The police track the infant into the sewers, where Frank hunts him with a rifle. When he finds him, he realizes that the child is frightened and will not hurt him. He apologizes to the child and picks him up. Wrapping the baby in his coat, Frank tries to elude the police, but a mob of armed cops confronts him as he exits. He pleads for them to study the child but not hurt him. The fertility doctor screams at the police to kill him. The child suddenly leaps from Frank's arms and attacks the doctor as the cops open fire, killing both the infant and the doctor. As the Davises are being taken home by the police, the detective in charge receives news that another deformed baby has been born in Seattle.


Box office

The film had a complicated release through Warner Bros. beginning in 1974.

Upon completing the film, Cohen found the executives who had backed the production had been replaced and the new executives showed little interest in the project. The studio gave the film a one theater run in April—May 1974 in Chicago. It was given a limited release beginning October 18, 1974. The film drew respectable business, but the company still did not fully support the project. Three years after its original release, Warner Bros. saw another change in executives and Cohen asked the new group to review the film.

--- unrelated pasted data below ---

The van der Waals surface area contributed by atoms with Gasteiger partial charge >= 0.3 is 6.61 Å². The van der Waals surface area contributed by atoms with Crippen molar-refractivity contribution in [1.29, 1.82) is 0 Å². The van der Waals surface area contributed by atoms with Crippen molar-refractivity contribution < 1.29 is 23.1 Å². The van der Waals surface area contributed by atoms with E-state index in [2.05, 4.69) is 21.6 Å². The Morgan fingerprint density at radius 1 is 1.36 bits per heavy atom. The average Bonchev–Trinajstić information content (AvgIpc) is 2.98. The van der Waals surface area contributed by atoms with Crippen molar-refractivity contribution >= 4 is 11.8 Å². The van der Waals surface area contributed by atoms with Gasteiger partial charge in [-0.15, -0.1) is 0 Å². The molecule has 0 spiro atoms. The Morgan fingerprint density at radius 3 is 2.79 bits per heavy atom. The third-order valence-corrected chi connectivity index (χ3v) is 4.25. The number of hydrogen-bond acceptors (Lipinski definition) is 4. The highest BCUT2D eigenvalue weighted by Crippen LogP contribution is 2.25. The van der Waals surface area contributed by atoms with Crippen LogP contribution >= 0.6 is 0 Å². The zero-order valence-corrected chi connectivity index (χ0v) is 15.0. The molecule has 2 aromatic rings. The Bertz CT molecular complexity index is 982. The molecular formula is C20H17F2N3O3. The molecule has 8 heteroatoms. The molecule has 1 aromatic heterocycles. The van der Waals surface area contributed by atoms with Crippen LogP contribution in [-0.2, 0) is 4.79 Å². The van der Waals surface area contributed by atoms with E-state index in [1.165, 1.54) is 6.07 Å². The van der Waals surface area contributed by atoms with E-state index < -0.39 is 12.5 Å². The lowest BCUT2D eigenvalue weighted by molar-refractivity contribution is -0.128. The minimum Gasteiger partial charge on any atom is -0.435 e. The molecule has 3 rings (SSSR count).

It was reissued in March 1977 with a new advertisement campaign. The new 1977 TV advertisement showed a baby carriage with the music Rock-a-bye Baby playing, then a claw came out and a voice-over said, "There is only one thing wrong with the Davis baby. It's alive". The new ad drew people into theaters, ultimately earning Warner Bros. $7.1 million in U.S. domestic rentals.